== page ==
The yellow metal also faced pressure after the US Treasury made an announcement about ending emergency loan programs.
Gold continued to trade below US$1,900 per ounce this week, held down by positive news on the COVID-19 vaccine front. The yellow metal also faced pressure after the US Department of the Treasury made an announcement about ending emergency loan programs.
Facing three months of price pressure, gold was on track for its second week of declines below the key US$1,900 threshold. The rest of the precious metals had better performances during the period, with platinum adding as much as 8 percent to its value this week.
As stocks rallied over reports that Moderna (NASDAQ:MRNA) is advancing its COVID-19 vaccine, the gold price slumped, dipping to a low of US$1,856.30.
Some risk-on sentiment waned when key lending programs in the US were given an expiration date of December 31, 2020, by US Treasury Secretary Steven Mnuchin. Following the announcement, doubts rose around the future of stimulus and fiscal support.
Despite the recent trends and vaccine pressure, Independent Speculator Lobo Tiggre sees gold’s fundamentals as more nuanced.
“It was predictable because there was a narrative throughout the year — much of the year, at least since March — that it was the COVID-19 situation that was pushing the fear button and pushing people into gold and silver. I don’t think that’s true at all,” Tiggre told the Investing News Network.
Watch the entire interview with Tiggre above.
He continued, “Gold’s been on a rise for years now really, and on a more marked rise since the Powell pivot in late 2018. So this started way before COVID-19 — and maybe the COVID panic is an extra boost, a tailwind. But the disappearance of the tailwind doesn’t undo the fundamental situation for the market.”
At 10:05 a.m. EST on Friday, gold was priced at US$1,877.03.
The silver price rose sharply on Friday (November 20) morning, recovering some early week losses. Starting the session at US$24.53 per ounce, the value of the white metal had slipped 3 percent by Thursday (November 19).
The metal’s ability to retain its value amid the headwinds gold is experiencing underline positive fundamentals moving forward.
“The silver market is just one step away from another MASSIVE BUYING WAVE and is just waiting for the next leg to drop in the global economy and financial system to do so,” wrote independent researcher Steve St. Angelo of the SRSrocco Report.
“With silver investment demand to account for nearly 75 percent of the global mine supply this year, if we experience the same type of demand next year, we will enter a silver market like never before.”
The white metal was valued at US$24.41 as of 10:14 a.m. EST on Friday.
The price of platinum has been edging higher since the morning bell rang on Monday (November 16). Adding as much as 8.2 percent, platinum has pulled back slightly but remains above US$950 per ounce.
The recent price activity has been propelled by a decrease in platinum output, likely to be compounded by Anglo American Platinum’s (LSE:AAL) closure of the Phase B unit at its convertor plant in South Africa.
“Developments in quarter three, including the V-shaped recoveries in automotive markets, pandemic-related risk driving precious metal investment demand and severely reduced supply, have all contributed to the expected 1.2 million ounce deficit in 2020 and 224,000 ounce deficit in 2021,” notes a report from the World Platinum Investment Council.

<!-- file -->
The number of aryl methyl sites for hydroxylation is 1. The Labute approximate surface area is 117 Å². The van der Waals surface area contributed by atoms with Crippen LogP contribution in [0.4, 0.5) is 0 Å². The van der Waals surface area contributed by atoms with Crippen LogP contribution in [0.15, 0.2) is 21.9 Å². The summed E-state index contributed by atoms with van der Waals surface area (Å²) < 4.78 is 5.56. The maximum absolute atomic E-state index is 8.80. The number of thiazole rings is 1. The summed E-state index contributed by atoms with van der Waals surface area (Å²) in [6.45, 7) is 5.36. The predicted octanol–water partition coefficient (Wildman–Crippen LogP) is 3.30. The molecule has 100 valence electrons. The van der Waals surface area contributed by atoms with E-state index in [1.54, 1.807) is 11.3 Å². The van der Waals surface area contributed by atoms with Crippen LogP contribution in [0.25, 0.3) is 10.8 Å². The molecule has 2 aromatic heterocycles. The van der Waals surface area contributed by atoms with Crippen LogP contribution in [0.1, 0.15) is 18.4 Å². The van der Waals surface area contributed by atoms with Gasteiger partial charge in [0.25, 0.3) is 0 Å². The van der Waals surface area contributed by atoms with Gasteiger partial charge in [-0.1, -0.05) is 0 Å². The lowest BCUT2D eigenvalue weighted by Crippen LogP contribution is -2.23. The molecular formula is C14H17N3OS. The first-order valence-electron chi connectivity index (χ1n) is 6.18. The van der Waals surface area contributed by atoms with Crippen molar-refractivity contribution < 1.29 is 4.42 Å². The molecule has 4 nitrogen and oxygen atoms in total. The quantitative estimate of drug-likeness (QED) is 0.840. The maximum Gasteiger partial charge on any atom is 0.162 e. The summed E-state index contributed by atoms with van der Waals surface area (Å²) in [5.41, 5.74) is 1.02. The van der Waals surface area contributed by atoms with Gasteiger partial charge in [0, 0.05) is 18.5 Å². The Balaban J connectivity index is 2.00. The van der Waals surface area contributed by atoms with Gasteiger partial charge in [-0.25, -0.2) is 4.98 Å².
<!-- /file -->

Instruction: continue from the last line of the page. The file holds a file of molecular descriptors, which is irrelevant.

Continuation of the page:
Platinum was selling for US$951 at 10:23 a.m. EST on Friday.
After making steady gains since the beginning of the month, palladium faced volatility this session. The headwinds prevented any gains from locking in and aided in a dip below US$2,200 per ounce.
By Friday, the metal was fluctuating just above US$2,200. Palladium is poised to perform well on the back of similar drivers in the platinum market. At 10:54 a.m. EST on Friday, it was moving for US$2,194.
The base metals sector also faced difficulties this week, but managed to mitigate losses.
“The base metals remain upbeat despite some hesitation in major equity indices and that suggests investors are still focused on the outlook for demand that should be boosted by infrastructure spending,” notes a Fastmarkets overview.
“Our concern remains that prices may have run ahead of the fundamentals and be vulnerable to a correction if equities turn from consolidating to weakness.”
Copper started the week trading at US$7,113 a tonne and fell lower over the period. Prices declined 1 percent by Thursday, and copper was selling for US$7,028 on Friday morning.
Nickel also faced challenges, dropping 2 percent on Tuesday (November 17). Following a small rally on Wednesday (November 18), prices slipped to US$15,690 per tonne a day later. Nickel remained at that level on Friday.
Starting the period at US$2,653 per tonne, zinc had climbed as high as US$2,732.50 by mid-week. By week’s end, the metal was holding at US$2,721.
Lead also edged higher, adding 3.6 percent to its Monday value of US$1,882.50 per tonne. Lead has consistently moved higher since November 11, adding 7.3 percent to its worth. On Friday morning, lead was priced at US$1,951.
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Securities Disclosure: I, Georgia Williams, hold no direct investment interest in any company mentioned in this article.
Editorial Disclosure: The Investing News Network does not guarantee the accuracy or thoroughness of the information reported in the interviews it conducts. The opinions expressed in these interviews do not reflect the opinions of the Investing News Network and do not constitute investment advice. All readers are encouraged to perform their own due diligence.
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